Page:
Proximity and Meaning

A ‘clean’ approach to adjacency
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First presented to The Developing Group 31 July 2004.
Published in The Model, Dec 2006 pp.1-10

Adjacency is about ‘next to-ness’. Texas and Mexico are adjacent. Orange and yellow are adjacent colours in a rainbow. ‘Bittersweet’ is an oxymoron created by adjacency. ‘Synchronicity’ is the meaning we attach to two unexpected events occurring adjacent in time.

Some professions use adjacency with intention: newspaper and magazine editors (when they put two topics or images next to each other to make a point); lawyers (when they cross examine witnesses); ‘spin doctors’ (when they plot how to influence the public mind); politicians (when they kiss a baby or claim a success for their party or themselves); and of course advertising/marketing people (when a Bacardi bottle is placed next to a beautiful sunlit beach inviting you to associate the product with pleasure). The intentional use of adjacency quite successfully creates meaning in people’s minds.

But what about adjacency that occurs naturally in perception? We may not intend for two ideas or symbols to be adjacent in our perceptual space but the fact that they are influences the judgements we make, the emotions we have and the decisions we take. This article examines the significance of adjacency, how we can recognise it, and how we can work with it for ourselves and our clients.

What is adjacency?

The word ‘adjacency’ derives from Latin and originally meant “to lie near to”.

The principal idea is that human beings attribute meaning to the relative location of objects, places or people, and through metaphor the relative ‘location’ of perceptual events, images, words and feelings. Furthermore, people usually attribute a special significance to items next to, beside or neighbouring each other. ‘Adjacency’ is the name we give to this kind of relationship.

When we began to research this topic we became fascinated with the multitude of ways that adjacency affects our lives. Penny for instance believes that a building has added value simply because it is adjacent to a Waitrose grocery store (“the Queen of supermarkets”). We also discovered that there are situations where inviting someone to attend to what lies next to something in their perception can prove invaluable. While in other situations, encouraging separated items to become adjacent or items that are too close together to separate can be equally useful.

Mirror neurons are a hot topic in neuroscience at the moment. Daniel Goleman says “The human brain harbors multiple mirror neuron systems, not just for mimicing actions but also for reading intentions, for extracting the social implications from what someone does, and for reading emotions.” He thinks they have this effect because of their adjacency to motor neurons:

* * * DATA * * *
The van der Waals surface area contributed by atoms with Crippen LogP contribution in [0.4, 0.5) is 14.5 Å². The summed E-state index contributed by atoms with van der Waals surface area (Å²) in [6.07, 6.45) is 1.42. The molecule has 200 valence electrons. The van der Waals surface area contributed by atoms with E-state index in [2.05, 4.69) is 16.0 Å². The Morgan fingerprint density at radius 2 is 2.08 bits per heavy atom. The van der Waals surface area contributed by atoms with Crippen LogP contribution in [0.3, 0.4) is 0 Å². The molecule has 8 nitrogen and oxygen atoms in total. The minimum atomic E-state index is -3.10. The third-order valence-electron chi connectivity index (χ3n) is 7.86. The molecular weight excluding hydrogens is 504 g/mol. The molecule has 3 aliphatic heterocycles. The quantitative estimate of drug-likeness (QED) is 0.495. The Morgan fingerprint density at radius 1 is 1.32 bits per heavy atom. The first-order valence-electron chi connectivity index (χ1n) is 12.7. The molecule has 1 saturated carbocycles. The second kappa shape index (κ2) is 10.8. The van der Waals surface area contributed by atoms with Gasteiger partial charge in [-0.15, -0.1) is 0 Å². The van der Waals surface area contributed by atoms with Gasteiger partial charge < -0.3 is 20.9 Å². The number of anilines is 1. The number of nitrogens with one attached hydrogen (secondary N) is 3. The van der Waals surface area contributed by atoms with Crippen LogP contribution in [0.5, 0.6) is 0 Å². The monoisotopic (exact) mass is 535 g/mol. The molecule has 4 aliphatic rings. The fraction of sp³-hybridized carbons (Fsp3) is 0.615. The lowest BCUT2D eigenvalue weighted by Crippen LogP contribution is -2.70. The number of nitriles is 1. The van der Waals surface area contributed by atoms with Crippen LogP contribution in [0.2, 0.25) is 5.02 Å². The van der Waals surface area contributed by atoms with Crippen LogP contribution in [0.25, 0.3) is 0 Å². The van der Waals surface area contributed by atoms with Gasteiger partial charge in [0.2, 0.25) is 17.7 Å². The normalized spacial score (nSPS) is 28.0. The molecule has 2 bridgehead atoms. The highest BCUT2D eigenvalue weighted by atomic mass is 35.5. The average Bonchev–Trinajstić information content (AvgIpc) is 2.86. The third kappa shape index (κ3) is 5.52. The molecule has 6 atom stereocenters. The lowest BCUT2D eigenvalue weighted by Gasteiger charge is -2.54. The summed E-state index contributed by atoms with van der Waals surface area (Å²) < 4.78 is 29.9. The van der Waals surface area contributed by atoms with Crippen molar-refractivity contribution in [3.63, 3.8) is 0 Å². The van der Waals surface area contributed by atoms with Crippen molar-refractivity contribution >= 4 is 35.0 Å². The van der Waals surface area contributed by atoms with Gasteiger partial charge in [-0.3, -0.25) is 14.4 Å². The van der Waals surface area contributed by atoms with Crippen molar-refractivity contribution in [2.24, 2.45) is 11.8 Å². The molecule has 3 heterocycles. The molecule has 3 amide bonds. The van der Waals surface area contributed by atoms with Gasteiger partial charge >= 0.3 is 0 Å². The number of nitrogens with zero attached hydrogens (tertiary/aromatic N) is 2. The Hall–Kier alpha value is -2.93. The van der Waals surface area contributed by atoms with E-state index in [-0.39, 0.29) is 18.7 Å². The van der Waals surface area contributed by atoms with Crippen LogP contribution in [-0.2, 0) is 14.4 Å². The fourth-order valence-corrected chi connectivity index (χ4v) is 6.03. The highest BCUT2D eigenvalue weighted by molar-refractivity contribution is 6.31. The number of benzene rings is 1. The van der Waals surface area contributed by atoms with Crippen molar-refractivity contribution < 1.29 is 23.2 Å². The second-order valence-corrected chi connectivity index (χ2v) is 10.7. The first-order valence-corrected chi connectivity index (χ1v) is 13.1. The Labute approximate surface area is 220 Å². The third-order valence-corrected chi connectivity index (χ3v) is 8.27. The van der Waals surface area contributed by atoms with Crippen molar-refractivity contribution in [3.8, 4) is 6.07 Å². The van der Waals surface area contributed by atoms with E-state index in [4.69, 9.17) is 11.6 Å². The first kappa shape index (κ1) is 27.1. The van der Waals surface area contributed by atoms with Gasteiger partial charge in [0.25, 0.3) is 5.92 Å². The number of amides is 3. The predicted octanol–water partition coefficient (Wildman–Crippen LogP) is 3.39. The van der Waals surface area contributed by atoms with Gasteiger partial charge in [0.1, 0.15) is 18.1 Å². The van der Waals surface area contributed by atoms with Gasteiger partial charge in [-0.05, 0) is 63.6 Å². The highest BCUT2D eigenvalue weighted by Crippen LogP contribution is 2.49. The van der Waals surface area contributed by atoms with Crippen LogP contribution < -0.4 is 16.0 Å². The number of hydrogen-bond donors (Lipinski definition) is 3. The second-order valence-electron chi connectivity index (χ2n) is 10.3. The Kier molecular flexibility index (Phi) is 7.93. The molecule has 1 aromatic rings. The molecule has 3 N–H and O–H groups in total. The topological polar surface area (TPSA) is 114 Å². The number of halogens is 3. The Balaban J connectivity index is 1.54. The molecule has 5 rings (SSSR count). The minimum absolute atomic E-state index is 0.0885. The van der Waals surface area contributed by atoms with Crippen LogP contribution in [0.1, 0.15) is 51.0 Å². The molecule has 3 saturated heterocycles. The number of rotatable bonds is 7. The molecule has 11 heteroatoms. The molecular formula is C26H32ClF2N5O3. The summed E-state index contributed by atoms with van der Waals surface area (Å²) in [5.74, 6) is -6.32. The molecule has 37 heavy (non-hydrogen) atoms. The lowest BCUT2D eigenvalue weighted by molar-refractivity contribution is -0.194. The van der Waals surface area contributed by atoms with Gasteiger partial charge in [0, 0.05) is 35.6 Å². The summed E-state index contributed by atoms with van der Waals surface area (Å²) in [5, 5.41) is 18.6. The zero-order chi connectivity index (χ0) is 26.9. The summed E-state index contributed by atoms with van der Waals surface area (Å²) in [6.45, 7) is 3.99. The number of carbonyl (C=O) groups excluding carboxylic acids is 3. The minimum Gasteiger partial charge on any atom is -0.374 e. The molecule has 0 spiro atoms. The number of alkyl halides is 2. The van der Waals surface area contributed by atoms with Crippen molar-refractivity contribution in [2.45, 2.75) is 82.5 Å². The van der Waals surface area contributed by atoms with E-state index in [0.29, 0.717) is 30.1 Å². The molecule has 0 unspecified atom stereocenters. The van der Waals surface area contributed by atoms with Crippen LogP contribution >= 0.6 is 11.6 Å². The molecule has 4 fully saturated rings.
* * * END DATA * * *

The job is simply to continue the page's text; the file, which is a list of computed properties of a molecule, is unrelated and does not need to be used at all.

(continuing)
Many mirror neurons operate in the premotor cortex, which governs activities ranging from speaking and movement to simply intending to act. Because they are adjacent to motor neurons, their location means that the areas of the brain that initiate a movement can readily begin to activate even as we watch someone else make that same movement. Our mirror neurons fire as we watch someone else, for example, scratch their head or wipe away a tear, so that a portion of the pattern of neuronal firing in our brain mimics theirs. This maps the identical information from what we are seeing onto our own motor neurons, letting us participate in the other person’s actions as if we were executing that action. [p. 63, our italics]

Later in the article we identify seven ways to make use of the notion of adjacency.

David Grove

In NLP, the submodality of location is rightly given special attention. However, it was not until we studied with David Grove that we realised the full significance of psychological adjacency. At the time, David Grove was developing a process called Clean Space and exploring the relationship between adjacent spaces and how he could make use of the notion of next to-ness. For example, when someone has a goal, the natural tendency for a coach is to want to help them move towards it. But what if instead, the coach facilitates them to explore what is adjacent to where they are? Very often there are valuable resources which are ignored in the client’s quest to move directly toward their goal.

Kinds of adjacency

Prototypically, adjacency has a horizontal motif: a kerb is adjacent to a road, a shore is adjacent to an ocean, and neighbours who live next door are more typically adjacent than neighbours who live above or below each other. In network theory adjacency is a relationship between two network nodes. Adjacent nodes either share a common link or they are connected to a common node with no intervening nodes.

It is important to hold in mind that adjacency is always relational in two ways. First, it involves a minimum of two items that are related by being next to each other. Secondly, those items are considered adjacent in comparison with other items that are not adjacent.

There are a number of distinctions which help to identify different types of adjacency. Let’s start with contiguous – discontiguous:

Contiguous: touching, in contact, abutting, shading one (colour) into another, sharing a common boundary, neighbouring, immediately preceding or following in time.